Author Topic: DIY 48V LiFePO4 battery pack for home ESS [Energy storage system] in 2022  (Read 1907 times)

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Offline Zucca

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I just started to design my off grid home system.
Since my power company does not support net metering and for other reasons, I think it will be best for me to put in place a off grid energy storage system, PV Panels and use the grid only if necessary (battery low or home asking for too much power).

I would like to use two Victron Energy Quattro 10KVA 120VAC wired up in a split phase configuration.
Yes, I am located in USA.

Now I need some battery, and I am temped (looking at the costs) to build my own 16S packs starting with 3.2V LiFePO4 cells.

Specs:

- >100AH, 200AH preferred
- M8 screw terminal connectors

Since most of the batteries are made in China, I would have no problem to buy on the www in Aliexpress or so, but I am worried not only about lemons (should not be the case), but to get bitten by the slow supply chain.

On top of that I need a good BMS system.

1 - Can you point me to a good battery shop? China or USA?
2- What would be a good BMS system for that?


I have a TTi QPX1200SP and a TTi LD400P to perform some experiments to understand if the cells are good or not. Plus some 6.5 bench DMM.

Many thanks in advance for all your help.

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Offline Zucca

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Offline NiHaoMike

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Have you considered an EV battery pack? The 400V or so matches up to 240V mains (340V peak) quite well and saves a lot of cost in voltage conversion.

Then there's energy storage technologies other than batteries. Thermal storage HVAC is a good one if there's significant HVAC demand. Pound per pound, making ice gives about the same cooling as running a conventional air conditioner from lithium batteries, but making ice is several orders of magnitude cheaper.
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Offline Zucca

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Have you considered an EV battery pack? The 400V or so matches up to 240V mains (340V peak) quite well and saves a lot of cost in voltage conversion.

What inverter you wanna use then?

Then there's energy storage technologies other than batteries.

Yes I would like after the battery are full to dump the enery in the electric water heater which is a air to water heat pump with a resistance heater if needed.
I never thought you can dump the energy in ice. Here were I live (SC, USA) it is a warm climate so not sure if it is a smart idea...
« Last Edit: June 17, 2022, 06:03:01 pm by Zucca »
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Offline Zucca

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How about this one?

https://www.victronenergy.com/battery-monitors/lynx-smart-bms

https://www.victronenergy.com/media/pg/Lynx_Smart_BMS/en/index-en.html

I can't understand it it monitors the single voltage cells of the 16S pack I wanna build.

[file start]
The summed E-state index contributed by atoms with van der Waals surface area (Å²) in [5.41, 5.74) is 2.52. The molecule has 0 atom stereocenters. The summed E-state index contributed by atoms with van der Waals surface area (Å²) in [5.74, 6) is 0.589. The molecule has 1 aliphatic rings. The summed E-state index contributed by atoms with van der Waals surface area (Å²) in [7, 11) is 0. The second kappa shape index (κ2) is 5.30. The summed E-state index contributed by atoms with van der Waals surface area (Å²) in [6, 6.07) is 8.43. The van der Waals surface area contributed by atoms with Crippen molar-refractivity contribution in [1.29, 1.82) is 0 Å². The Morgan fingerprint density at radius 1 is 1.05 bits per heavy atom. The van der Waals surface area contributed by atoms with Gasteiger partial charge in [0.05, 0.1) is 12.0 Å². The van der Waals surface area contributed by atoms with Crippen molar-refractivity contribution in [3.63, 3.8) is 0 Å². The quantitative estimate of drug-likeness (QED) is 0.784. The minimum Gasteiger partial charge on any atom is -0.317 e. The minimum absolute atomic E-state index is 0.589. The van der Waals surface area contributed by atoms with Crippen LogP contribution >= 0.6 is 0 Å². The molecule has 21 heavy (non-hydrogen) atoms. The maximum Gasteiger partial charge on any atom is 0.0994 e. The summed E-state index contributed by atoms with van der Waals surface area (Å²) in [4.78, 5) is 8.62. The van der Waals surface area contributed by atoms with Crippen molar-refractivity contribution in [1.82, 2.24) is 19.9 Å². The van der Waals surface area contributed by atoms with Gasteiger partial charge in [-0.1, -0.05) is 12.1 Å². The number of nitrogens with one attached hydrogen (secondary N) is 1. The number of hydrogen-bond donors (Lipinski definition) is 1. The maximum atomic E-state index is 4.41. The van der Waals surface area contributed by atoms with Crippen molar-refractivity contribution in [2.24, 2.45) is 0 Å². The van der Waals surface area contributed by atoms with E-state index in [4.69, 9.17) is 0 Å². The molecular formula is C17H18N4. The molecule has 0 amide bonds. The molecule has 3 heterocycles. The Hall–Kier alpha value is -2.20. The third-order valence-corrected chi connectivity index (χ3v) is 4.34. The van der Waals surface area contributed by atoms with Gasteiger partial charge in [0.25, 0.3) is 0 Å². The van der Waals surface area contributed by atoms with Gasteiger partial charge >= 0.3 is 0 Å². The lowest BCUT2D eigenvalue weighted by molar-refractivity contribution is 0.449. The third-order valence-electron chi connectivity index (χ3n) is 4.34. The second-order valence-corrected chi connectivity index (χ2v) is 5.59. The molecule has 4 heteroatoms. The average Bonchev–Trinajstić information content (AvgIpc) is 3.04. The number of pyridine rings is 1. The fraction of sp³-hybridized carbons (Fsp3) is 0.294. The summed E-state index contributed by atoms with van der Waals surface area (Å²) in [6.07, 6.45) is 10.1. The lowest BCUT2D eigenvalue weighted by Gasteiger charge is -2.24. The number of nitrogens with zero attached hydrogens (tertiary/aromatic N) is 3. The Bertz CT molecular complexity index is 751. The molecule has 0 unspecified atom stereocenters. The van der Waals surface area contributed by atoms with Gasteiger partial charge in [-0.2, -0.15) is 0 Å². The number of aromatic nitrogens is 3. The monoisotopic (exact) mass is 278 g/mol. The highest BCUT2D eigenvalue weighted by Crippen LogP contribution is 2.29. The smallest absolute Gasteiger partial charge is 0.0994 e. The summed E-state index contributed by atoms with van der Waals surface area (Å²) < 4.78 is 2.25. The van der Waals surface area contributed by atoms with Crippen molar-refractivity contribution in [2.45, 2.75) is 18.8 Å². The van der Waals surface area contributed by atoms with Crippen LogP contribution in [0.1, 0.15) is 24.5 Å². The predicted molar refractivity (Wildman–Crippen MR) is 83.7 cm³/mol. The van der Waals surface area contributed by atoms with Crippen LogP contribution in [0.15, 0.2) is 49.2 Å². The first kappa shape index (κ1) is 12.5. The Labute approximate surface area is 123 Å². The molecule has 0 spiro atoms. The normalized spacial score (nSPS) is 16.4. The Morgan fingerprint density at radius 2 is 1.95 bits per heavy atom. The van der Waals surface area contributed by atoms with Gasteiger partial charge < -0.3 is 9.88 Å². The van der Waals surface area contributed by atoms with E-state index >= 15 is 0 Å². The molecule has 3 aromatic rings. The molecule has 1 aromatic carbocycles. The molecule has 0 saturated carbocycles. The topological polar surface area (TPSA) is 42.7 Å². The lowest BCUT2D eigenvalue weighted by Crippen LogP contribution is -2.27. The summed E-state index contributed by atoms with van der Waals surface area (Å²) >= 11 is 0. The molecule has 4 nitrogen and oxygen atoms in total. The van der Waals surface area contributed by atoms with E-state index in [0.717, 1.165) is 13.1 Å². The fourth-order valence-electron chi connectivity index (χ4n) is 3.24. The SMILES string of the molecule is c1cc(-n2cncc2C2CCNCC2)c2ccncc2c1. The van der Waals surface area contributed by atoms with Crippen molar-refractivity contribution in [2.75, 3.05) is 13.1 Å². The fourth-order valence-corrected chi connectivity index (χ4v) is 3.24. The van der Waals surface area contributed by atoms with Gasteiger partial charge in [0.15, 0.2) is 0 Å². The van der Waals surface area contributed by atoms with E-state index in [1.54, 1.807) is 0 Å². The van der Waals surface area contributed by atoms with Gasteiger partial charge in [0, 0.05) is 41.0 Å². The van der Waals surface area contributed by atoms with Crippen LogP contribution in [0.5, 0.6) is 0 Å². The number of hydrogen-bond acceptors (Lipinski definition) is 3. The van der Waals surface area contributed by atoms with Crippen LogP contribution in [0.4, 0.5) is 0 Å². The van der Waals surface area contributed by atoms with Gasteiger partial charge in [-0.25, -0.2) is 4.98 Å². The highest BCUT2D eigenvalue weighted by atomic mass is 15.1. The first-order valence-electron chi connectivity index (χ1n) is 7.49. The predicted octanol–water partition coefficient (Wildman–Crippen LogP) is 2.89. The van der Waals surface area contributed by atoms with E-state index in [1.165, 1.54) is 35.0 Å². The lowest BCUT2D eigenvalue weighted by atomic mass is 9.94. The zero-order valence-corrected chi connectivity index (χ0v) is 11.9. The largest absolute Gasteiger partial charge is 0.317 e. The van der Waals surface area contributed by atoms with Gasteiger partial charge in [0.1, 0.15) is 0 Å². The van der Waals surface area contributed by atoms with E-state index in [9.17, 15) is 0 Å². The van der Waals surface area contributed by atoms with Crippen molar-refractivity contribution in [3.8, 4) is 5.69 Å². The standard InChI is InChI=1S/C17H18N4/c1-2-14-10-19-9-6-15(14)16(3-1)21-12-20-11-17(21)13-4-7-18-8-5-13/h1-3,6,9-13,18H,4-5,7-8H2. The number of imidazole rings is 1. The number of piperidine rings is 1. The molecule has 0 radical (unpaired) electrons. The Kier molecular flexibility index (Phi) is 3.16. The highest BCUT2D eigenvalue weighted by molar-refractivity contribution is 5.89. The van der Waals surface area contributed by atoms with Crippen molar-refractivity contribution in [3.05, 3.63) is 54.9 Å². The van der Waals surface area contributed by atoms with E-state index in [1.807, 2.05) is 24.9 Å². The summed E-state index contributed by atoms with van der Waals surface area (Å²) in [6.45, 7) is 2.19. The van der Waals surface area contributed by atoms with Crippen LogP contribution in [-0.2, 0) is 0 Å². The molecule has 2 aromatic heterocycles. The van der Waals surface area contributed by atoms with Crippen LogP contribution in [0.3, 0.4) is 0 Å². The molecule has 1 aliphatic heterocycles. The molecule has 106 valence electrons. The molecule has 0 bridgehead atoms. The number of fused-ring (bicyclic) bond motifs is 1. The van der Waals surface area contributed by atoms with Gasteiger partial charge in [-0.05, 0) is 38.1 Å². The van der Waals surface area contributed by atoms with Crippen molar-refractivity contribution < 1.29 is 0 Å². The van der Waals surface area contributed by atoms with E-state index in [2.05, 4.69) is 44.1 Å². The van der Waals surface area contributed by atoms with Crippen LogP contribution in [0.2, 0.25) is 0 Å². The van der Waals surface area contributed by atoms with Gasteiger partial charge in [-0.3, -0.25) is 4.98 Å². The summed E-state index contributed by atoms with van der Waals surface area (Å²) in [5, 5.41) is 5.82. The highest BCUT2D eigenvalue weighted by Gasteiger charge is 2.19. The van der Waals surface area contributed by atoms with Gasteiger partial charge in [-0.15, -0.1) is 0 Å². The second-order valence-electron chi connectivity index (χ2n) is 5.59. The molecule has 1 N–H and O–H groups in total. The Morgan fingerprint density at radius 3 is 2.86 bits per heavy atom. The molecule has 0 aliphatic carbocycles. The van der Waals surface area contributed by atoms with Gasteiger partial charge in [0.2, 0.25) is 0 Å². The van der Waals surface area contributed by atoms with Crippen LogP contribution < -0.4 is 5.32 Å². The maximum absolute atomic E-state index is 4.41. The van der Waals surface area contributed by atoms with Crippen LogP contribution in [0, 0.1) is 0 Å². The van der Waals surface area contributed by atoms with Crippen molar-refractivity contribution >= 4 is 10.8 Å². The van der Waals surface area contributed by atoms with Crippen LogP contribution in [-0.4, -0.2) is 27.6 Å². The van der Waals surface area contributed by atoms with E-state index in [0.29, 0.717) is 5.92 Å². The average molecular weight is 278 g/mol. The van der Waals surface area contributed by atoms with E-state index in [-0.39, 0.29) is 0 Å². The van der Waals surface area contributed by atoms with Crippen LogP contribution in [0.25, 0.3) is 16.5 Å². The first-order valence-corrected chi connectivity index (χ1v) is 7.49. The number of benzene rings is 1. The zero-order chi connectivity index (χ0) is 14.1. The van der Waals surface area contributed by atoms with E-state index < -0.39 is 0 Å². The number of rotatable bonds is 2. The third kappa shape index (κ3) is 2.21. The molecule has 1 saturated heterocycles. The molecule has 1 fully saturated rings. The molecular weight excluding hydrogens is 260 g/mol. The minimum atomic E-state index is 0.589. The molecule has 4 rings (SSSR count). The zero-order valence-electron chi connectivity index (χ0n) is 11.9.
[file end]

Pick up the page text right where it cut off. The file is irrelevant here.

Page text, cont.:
« Last Edit: June 17, 2022, 06:58:49 pm by Zucca »
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Online Marco

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Here were I live (SC, USA) it is a warm climate so not sure if it is a smart idea...

With whole house AC it can make sense from an abstract view, ignoring the equipment market.

The problem is that it will take DIY, even for reversible heatpumps the automation isn't really designed for hot and cold storage tanks AFAICS. Also high capacity heat exchangers for ducted air conditioning probably aren't cheap. It is mostly for really big installs where they can do some engineering to make it work, until it's standard for homes and there are commodity components it only makes sense as a hobby project.
« Last Edit: June 17, 2022, 07:46:22 pm by Marco »
 

Offline metrologist

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Offline rx8pilot

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I did a similar project about 18mos ago with Victron electronics and random Alibaba LiFePO4 cells.

My original plan was 16S but BMS options were very limited so I compromised to 8S 400Ah. In general, I found that there are a myriad of horrible rotten BMS systems out there that are super cheap. The ones that I felt were trustworthy, were super expensive. None of them (at any price) were impressive.

I ended up going with a Chinese BMS that I modified to make it passable (but far from greatness). As I went through the DIY process, I was more and more reminded of how easily the BMS can make/break the system. I really wanted a set it and forget it setup, but have been unable to get to that level of trust. The BMS can destroy your pack with only a tiny glitch in its function. Knowing that it takes months to replace and costs a substantial amount of money - I did not want that. My system is not full time, just a backup and periodic use 'portable' system. When I need it, I don't want to learn the BMS broke it.

Perhaps in the last 18mos something better has become available.
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Offline Zucca

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You read my mind pilot!
Exactly!

Putting a 16S 15KWh battery together is not difficult, the nightmare is to protect it without to degrade its function.
Yes I burned my finger already with cheap-ass BMS in smaller project. That's why I'm posting here.